1. people not realising that the zeros are significant in the version number and asking for support with Ubuntu 6.1 (they probably mean 6.10/Edgy Eft) or 6.6 (they probably mean 6.06 LTS/Dapper Drake);
  2. at least half the time people quoting the Ubuntu version number and codename together quote a mismatched name and number (Ubuntu Breezy 6.06, Ubuntu Dapper 6.10 and that's not even getting into Ubuntu Breezy 6.1 or Ubontoo/Urbanto/Obonto Dragon and so on), which means that you have no idea which version they actually mean; and
  3. the code names are memorable, but seemingly not memorable enough, there's a lot of people out there talking about the Edgy Elf, which sounds like a bad drug pusher.

Ubuntu is far from the only software using well publicised release code names. I remember the good old days pre-Windows 95 (the good old days are always more than a decade ago), when you couldn't talk computers without talking about 'Chicago'. Debian's release code names are also very commonly used; potato, woody, sarge, how well I remember thee, and I have no idea what thy version numbers were. In fact, the problem might perhaps be that the release code names and the version numbers are essentially equally well known when it comes to Ubuntu, so people feel the need to state both and aren't clear on the mapping between them.

I suspect also the regular releases are hard on people: people know that there's lots of Ubuntus and they have to identify their one, but there's changes often enough that casual onlookers and users are more confused by the release names than they are aided by them. The release numbers map to the release date (4.10 was released in October—month 10—of 2004, 5.04 in April 2005 and so on) but most people, I believe, treat version numbers as Marketing Magic the like of which mortals do not ken and question no further. The six month release cycle means that the current system always has several easily confused releases too (you can confuse either the first number, mixing up 5.04 with 5.10, say, or the second one, mixing up 5.10 with 6.10).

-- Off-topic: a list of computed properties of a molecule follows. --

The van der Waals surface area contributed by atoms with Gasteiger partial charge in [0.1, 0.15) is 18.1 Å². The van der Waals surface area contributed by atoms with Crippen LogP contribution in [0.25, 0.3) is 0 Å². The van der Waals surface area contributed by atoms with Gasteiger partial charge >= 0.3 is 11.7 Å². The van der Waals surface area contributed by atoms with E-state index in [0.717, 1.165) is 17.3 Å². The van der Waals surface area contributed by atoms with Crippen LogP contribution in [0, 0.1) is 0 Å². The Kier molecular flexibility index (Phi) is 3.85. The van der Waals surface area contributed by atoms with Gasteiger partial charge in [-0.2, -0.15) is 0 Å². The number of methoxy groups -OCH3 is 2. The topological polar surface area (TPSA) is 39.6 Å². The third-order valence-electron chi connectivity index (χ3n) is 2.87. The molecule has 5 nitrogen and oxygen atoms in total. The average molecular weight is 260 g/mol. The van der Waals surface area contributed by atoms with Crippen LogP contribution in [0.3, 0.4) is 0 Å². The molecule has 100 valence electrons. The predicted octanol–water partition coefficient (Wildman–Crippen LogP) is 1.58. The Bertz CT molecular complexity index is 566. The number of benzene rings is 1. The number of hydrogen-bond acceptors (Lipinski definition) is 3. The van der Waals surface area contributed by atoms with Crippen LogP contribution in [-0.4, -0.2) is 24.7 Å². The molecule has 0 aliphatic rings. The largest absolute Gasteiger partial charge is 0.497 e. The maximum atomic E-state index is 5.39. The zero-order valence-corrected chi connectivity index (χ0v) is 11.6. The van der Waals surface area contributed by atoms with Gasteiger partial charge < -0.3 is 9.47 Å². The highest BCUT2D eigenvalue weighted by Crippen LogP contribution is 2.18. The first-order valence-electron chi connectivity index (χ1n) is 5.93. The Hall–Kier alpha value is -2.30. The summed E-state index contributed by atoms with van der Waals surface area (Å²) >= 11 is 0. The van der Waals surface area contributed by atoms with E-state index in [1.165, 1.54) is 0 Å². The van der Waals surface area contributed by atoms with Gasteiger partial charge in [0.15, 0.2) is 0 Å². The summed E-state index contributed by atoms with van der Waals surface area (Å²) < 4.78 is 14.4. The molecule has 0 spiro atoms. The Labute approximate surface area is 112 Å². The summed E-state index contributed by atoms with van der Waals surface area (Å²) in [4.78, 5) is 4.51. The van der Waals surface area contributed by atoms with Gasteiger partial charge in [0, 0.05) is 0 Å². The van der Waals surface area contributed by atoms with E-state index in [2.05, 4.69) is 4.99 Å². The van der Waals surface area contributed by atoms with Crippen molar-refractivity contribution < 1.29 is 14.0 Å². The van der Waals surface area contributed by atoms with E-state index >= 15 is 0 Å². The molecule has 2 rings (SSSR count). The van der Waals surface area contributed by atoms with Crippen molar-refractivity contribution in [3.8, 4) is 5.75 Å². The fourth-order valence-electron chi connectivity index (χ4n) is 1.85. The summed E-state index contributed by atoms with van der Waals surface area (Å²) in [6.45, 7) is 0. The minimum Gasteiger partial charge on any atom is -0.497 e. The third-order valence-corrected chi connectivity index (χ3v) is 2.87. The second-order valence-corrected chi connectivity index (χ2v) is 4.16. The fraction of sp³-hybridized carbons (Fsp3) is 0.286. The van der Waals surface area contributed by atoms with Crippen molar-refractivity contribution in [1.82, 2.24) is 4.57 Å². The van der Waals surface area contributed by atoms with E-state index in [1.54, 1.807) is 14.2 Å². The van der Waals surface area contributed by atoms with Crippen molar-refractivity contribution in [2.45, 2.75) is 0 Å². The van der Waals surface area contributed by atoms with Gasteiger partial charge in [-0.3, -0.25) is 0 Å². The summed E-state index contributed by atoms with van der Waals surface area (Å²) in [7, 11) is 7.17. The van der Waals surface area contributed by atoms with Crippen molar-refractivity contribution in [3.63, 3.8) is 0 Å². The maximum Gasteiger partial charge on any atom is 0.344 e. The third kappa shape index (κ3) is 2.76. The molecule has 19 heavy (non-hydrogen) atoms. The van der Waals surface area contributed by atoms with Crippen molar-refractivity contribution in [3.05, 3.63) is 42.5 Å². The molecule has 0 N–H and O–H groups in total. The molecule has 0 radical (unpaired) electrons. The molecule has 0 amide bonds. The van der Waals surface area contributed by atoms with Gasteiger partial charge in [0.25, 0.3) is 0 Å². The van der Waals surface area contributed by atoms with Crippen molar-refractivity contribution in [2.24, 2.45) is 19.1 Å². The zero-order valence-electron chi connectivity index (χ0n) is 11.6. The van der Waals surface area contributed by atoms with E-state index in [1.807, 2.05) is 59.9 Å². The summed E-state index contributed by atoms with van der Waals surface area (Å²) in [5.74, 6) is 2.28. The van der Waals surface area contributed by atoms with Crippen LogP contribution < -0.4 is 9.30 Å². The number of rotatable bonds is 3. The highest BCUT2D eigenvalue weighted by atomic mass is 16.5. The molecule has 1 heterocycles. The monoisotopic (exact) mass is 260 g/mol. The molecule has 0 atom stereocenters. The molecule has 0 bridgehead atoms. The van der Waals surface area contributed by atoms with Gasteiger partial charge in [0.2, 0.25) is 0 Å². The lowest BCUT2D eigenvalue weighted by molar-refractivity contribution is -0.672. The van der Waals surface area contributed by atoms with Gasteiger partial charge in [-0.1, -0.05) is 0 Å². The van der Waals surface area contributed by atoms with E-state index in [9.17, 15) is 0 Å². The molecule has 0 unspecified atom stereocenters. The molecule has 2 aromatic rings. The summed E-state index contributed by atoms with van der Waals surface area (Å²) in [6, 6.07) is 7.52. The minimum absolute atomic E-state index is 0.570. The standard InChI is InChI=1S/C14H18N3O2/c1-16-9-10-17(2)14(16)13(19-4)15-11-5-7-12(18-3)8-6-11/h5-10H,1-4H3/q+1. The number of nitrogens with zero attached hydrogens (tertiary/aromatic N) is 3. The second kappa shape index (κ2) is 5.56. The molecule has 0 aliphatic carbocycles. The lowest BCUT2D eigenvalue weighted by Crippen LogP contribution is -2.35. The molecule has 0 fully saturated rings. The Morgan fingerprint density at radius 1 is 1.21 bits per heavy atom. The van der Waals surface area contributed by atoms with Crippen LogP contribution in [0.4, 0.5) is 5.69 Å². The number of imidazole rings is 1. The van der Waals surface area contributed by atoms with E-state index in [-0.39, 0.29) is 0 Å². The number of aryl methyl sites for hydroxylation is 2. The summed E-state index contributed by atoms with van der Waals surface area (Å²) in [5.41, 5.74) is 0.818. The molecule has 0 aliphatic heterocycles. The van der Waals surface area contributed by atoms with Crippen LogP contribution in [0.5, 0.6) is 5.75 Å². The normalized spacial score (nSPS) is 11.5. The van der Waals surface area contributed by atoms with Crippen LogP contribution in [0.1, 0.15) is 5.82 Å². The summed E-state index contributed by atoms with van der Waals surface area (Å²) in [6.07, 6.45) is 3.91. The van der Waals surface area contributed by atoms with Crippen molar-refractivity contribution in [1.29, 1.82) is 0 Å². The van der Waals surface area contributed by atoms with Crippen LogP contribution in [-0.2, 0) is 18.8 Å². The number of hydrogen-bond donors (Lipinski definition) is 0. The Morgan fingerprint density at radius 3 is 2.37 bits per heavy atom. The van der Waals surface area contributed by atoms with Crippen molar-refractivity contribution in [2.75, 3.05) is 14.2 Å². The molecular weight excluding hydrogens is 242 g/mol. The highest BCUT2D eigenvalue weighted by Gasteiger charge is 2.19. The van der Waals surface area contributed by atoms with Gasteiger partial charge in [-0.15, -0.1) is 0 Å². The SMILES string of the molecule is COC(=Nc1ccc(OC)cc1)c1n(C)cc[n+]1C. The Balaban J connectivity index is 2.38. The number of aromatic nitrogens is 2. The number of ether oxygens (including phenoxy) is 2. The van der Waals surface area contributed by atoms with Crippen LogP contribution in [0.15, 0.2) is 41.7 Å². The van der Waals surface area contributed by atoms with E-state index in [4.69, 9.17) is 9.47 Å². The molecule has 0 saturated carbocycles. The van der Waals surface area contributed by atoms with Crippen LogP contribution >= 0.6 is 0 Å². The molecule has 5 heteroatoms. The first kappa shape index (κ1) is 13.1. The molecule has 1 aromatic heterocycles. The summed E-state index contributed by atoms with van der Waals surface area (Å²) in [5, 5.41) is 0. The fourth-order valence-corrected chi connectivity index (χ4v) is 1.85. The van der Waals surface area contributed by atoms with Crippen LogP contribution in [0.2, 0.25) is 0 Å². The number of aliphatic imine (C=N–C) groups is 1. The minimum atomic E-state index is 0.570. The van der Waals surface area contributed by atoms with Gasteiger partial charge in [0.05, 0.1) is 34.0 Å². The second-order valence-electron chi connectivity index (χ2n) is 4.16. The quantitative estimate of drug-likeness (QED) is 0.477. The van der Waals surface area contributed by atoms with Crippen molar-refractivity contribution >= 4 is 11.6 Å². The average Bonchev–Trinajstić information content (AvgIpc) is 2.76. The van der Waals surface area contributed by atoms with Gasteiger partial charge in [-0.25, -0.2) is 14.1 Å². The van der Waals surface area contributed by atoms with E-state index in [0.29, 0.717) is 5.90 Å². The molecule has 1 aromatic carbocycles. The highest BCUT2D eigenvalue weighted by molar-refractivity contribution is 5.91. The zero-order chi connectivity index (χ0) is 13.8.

I don't have any particular suggestion about an alternative, and suspect that the developer community is wedded to their names even if the users are a bit puzzled. I suppose simpler would be better: Ubuntu 1, Ubuntu 2... but then the numbers get high quickly.

Syndicated 2006-11-12 07:20:38 from puzzling dot org: tech

2 Dec 2006 (updated 2 Dec 2006 at 23:14 UTC) »

As an update to my note about advogato.org's mooted closure, the new maintainer Steven Rainwater emailed me to let me know about the all new, inclusive Advogato: they've added an aggregator. If you have an Advogato account, you can now return to the recentlog by going to your account settings, ticking the <q>Syndicate your blog from another site?</q> box and then putting an RSS or Atom feed in.

linux.conf.au payments (attention earlybirds)

Just spreading the word, since neither Andrew nor I received an email invoice for our registration: credit card payments for linux.conf.au are now being accepted. (We did get the announcement, but previous conference experience—ACL, HCSNet—this year has unfortunately taught me that registration information is not sent out using titles like Countdown to linux.conf.au 2007: 48 DAYS TO GO, those kind of titles now indicate to me we've updated the website! and now we have a directory of attendees!, ie, not action items. So, I didn't actually read it. Oops.)

People who got the earlybird price (which closed Nov 15) must pay by December 8. You can also still register now and get the regular price, although as the announcement (also) pointed out, if you want to stay on campus in the pre-arranged accommodation, or you want to go to the dinner, register soon. (It's unpredictable how full they really are, until they start re-opening spots that people haven't paid for. But 450 attendees who haven't put down money yet is still a goodly number when I believe the aim is 800.)

Syndicated 2006-12-01 21:12:44 from puzzling dot org: tech